This Wednesday Workout comes to us from Harrison Harb; Portland, Oregon denizen.
HH grew up racing bicycles and xc skis in Hopkinton, NH. He graduated from Stratton Mountain School in 07, and UNH in 2011. H has lived in Portland, Ore. since 2014 where he coaches cyclists and skiers while racing for XC Oregon on skis and River City Bicycles/Bike Law on the bike.
Portland, Oregon: home of craft beer, mycological diversity, and drizzly, snowless winters. Notice that “a thriving cross-country ski racing scene” is absent from the list. Since moving here from New Hampshire five years ago, and returning to ski racing with XC Oregon after a brief hiatus, I’ve settled into a training groove I find satisfactory in quality despite less than ideal external conditions, and one that I think many city-dweller-ski-racers can likely relate to.
I don’t want to sound like I’m complaining. Although the drive (90 minutes each way) to snow tends to wear one down over an entire season, the snow here–or rather–there, on Mt. Hood, is surprisingly consistent. We usually have our first days skiing at or just before Thanksgiving week, and our last days often as late as May. We also spend much of December kicking on Rode Super Extra Blue, so, it’s good.
I train on average around nine hours per week during the winter months. Most elite skiers would probably say that that’s weekend warrior status, and most true weekend warriors would probably call me a full-time athlete. Nevertheless, as time goes on I find myself more focused on races between 80 and 150 minutes, i.e. marathons of varying lengths. More bang for the buck, perhaps. The thing is, I’m only on snow twice a week. The rest of my hours are split between a rushed combination of short intervals on roller skis, ski-erg (rarely), or bicycle (indoors, on rollers). Not exactly ideal marathon training. What I want to share are a few ideas for making the most of those one or two days on snow per week, and hopefully, ways to keep training fresh, varied, and fun (if training isn’t [our sick version of] fun, the quality probably isn’t super high). I should add: hard! I like to think of the mid-week sessions (rushed intervals priorly mentioned) as my “A” workouts, and these–the hard, on-snow days, as my “A+” workouts. Race simulation is another way of thinking about it. Ideally, I want to come away from sessions like these pretty knackered. So here you go:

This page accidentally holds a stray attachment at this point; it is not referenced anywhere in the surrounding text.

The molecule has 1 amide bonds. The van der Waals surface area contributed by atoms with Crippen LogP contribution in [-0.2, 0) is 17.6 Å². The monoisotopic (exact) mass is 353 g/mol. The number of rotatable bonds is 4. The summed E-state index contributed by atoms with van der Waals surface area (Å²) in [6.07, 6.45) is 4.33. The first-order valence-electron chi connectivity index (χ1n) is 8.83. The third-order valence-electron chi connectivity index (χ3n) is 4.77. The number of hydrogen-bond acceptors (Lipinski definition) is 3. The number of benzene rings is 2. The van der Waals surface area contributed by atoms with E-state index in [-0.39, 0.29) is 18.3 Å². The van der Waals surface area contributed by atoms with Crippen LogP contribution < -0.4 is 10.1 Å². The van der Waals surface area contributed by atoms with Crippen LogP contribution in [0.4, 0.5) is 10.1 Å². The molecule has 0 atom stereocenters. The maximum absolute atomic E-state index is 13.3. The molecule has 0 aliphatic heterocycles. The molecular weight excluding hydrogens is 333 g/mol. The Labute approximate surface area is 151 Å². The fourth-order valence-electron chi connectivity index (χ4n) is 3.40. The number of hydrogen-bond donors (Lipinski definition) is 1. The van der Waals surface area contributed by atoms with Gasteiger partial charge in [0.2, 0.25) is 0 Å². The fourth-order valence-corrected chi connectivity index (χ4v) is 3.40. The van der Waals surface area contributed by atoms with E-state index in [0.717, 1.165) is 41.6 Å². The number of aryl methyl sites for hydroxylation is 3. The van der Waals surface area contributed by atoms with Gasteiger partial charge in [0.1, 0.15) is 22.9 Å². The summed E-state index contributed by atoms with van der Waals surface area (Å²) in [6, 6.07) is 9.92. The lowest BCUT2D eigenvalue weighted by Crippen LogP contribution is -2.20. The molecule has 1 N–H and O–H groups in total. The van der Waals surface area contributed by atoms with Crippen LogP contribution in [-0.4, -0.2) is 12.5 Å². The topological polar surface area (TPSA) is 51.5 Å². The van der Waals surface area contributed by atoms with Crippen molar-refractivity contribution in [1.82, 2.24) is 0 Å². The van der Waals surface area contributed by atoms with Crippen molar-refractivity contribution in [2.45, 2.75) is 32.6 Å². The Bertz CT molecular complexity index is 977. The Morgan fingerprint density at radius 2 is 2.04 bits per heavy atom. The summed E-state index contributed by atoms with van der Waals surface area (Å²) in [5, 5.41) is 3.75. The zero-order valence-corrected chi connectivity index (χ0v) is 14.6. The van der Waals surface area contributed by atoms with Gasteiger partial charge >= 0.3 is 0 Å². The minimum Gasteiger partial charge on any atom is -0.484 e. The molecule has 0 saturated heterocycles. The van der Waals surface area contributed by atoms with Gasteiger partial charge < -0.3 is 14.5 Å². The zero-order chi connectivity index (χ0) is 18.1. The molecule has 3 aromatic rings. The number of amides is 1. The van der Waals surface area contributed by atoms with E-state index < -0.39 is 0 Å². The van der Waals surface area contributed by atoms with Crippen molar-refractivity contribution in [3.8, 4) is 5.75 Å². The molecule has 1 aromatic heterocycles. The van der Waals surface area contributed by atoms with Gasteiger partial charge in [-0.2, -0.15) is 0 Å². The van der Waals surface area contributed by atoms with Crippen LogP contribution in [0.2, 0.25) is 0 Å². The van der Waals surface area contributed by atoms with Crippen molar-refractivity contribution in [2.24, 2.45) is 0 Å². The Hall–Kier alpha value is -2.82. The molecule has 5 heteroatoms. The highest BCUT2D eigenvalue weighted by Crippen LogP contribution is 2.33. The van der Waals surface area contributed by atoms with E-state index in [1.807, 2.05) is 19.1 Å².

- Warm up 30-45 minutes easy, building into a steady pace. Then ski for 45 minutes at marathon pace on rolling terrain (as similar to the course you’ll be racing as possible). Take a 5 minute break for water and maybe a little food. Find a long, steady section of trail if possible, and do 2 x 7 minutes of hard climbing. Cool down 45 minutes. (total workout time 2.5+ hrs)
- Warm up 30 minutes. Lay out a difficult 10-15 k course and do a time trial on it. Try to make it as similar to a race effort as possible. Take a 10-15 minute break. Warm up for a few minutes then find a steep climb. Do 6 x 1 min full-freaking-gas efforts up it with equal recovery time between them. Cool down for 30 minutes. (total workout time ~2 hrs)
- Warm up for 90 minutes building into a steady tempo pace for the last 30 minutes. Try and get right into 2 x 10 minutes full-gas (4 min recovery between efforts), followed by a 6 x 1 minute set (equal recovery), preferably on a climb. Cool down 30 minutes. (total workout time 2.5 hrs)
- Warm up/ski steady 60 minutes, continue into another 60 minutes of tempo, continue into another 60 minutes of as hard as you can manage to keep it rolling: in other words, ski it like it’s the last 20 k of a marathon. Cool down 15 minutes. (total workout time ~3 hrs)